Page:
In the final hours of daylight before Hurricane Earl's arrival, Morehead City's downtown streets remained mostly empty.
A Red Cross disaster relief van, parked in a desolate lot, reminded passers-by of the serious business that might come. Until then, at Jack's Waterfront Bar, their pre-disaster relief would come in longneck beer.
Many Morehead businesses, including the famous Sanitary Restaurant and Fish Market, closed early. At Jack's, they raised the big garage doors at 4 p.m. to welcome Earl's cool breezes and a couple of dozen drinkers. Beach music boomed from the giant speakers inside, as locals gathered on the bar's outdoor deck to commiserate on the storm that, most agreed, would not be a big deal.
"This is a no-risk hurricane party," said David Sledge, who lives in town.
Along with the battening of hatches, the application of plywood window coverings and the run on the grocery store's white bread, the hurricane party is a must-do for many coastal dwellers.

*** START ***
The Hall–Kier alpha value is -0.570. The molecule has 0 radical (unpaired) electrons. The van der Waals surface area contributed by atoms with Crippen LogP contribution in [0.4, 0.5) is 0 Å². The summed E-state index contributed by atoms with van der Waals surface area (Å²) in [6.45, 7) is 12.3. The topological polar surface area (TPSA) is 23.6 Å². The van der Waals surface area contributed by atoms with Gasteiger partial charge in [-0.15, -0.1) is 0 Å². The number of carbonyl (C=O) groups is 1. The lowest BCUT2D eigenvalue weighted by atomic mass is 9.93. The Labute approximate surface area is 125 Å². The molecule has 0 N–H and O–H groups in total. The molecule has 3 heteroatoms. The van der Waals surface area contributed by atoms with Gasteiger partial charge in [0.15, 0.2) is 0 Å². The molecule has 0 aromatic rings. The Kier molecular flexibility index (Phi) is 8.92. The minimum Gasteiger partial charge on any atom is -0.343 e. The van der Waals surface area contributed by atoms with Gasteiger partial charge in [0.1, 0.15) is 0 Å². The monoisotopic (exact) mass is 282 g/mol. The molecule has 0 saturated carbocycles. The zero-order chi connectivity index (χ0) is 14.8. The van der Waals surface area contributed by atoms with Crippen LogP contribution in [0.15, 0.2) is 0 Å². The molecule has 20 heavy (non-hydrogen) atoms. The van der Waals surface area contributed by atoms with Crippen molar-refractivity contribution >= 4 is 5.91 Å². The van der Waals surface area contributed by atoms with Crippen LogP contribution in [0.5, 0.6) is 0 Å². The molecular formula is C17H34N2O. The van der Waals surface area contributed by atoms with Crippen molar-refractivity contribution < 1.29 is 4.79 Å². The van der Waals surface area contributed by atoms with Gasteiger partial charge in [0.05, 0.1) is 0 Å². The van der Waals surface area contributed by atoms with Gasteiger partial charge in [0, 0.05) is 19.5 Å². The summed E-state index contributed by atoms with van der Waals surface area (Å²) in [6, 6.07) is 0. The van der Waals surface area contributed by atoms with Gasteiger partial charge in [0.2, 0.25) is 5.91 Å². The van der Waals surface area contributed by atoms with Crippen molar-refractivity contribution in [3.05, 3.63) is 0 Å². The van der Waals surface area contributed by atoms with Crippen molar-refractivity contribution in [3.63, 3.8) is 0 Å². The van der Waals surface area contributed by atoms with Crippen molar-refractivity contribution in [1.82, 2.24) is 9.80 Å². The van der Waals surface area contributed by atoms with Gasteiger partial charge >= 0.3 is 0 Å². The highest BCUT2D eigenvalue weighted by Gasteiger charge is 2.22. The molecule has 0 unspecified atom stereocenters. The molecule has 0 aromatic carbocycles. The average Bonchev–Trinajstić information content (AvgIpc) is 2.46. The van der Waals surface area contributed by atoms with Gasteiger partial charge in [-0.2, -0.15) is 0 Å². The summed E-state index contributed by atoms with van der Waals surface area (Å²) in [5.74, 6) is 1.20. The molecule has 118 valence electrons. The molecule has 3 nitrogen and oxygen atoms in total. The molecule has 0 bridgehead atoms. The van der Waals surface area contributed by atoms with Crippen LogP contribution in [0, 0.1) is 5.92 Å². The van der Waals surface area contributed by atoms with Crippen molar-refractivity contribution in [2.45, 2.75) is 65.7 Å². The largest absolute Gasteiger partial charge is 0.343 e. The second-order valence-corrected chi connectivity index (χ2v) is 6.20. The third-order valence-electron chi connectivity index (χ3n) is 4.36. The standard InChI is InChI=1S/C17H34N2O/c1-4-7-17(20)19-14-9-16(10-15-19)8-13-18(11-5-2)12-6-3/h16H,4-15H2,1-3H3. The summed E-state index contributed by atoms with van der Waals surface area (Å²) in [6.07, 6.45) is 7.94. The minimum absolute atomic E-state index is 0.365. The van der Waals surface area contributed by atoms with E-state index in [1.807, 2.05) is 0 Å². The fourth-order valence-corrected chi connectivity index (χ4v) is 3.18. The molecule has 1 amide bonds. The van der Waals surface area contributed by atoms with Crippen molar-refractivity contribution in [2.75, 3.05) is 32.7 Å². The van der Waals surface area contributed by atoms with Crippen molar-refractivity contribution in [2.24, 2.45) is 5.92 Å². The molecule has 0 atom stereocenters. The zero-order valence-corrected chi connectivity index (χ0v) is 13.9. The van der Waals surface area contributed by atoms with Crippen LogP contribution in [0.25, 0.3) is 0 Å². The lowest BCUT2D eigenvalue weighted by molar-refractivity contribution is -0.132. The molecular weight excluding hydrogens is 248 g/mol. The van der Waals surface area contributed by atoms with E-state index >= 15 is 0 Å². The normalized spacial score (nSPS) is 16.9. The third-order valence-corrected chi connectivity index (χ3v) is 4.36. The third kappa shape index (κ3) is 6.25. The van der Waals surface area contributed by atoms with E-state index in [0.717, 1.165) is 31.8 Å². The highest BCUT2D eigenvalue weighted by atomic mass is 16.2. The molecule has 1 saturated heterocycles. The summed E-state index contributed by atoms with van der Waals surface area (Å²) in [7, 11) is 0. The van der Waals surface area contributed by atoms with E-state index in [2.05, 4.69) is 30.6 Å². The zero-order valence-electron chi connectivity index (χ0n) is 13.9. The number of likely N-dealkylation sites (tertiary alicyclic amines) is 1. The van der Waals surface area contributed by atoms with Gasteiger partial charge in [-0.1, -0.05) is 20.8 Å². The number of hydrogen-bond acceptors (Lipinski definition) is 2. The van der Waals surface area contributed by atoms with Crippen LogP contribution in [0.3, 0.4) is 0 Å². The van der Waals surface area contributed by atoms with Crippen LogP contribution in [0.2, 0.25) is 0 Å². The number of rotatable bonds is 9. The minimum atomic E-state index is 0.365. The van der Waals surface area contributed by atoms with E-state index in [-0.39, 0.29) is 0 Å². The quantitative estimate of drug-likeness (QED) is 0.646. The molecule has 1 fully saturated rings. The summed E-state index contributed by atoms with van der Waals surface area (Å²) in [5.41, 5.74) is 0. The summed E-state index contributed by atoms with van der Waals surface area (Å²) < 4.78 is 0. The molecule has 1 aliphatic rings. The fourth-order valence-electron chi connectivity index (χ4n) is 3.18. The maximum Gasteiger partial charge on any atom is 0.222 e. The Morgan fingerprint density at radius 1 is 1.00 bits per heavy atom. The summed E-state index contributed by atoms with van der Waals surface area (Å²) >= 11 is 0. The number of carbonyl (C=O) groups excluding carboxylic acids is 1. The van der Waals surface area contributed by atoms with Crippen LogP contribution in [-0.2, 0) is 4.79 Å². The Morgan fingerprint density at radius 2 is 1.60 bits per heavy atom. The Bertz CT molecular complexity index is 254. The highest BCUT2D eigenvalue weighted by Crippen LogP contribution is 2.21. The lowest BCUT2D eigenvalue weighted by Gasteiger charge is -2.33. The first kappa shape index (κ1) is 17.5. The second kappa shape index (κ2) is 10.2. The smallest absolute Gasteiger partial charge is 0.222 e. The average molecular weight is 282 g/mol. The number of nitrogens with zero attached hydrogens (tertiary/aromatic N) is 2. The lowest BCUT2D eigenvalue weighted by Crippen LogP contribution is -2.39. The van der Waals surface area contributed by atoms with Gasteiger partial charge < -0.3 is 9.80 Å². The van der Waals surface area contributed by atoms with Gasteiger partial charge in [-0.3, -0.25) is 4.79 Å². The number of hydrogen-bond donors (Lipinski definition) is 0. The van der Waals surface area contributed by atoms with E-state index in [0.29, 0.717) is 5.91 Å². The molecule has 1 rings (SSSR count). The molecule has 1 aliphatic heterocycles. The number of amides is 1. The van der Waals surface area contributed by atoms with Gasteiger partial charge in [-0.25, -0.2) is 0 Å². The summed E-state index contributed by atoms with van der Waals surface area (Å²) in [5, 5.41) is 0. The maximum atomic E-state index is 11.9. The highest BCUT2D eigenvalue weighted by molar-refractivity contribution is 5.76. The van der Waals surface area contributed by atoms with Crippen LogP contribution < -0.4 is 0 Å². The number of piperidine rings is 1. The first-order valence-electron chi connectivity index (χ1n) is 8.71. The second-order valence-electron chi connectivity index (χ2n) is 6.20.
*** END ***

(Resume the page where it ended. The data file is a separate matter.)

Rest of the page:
After all the work that goes into securing a home, the hurricane party is a respite before the cleanup work begins, said Vada Palma, an Atlantic Beach town commissioner.
Playing it safe
Palma planned to spend the night with her sister in Morehead City, but not before stopping at Jack's, where she sipped on a cup of Natural Light cut with ice cubes. Always cognizant of appearances, she swaddled the cup with a leopard-print, fringe-ringed cozy that she chose to match her black dress.
Palma said she stayed in her three-story home on pylons for a hurricane - once. The house swayed. Everything rattled.
"The wind is like the gates of hell being unleashed," she said, before copping to her love of hyperbole. Even so, she wasn't going to take a chance at home when her sister lives so close and off the barrier island. "She lives in a nice, stable, one-story brick home. It does not shake and rock and roll."
For Sledge's wife, Stephanie, enjoying an al fresco beverage is part of the pre-hurricane experience. The air is different before a hurricane. It feels great to be outside.
"First, we journey to the beach to see the waves," she said. "Then we find a bar."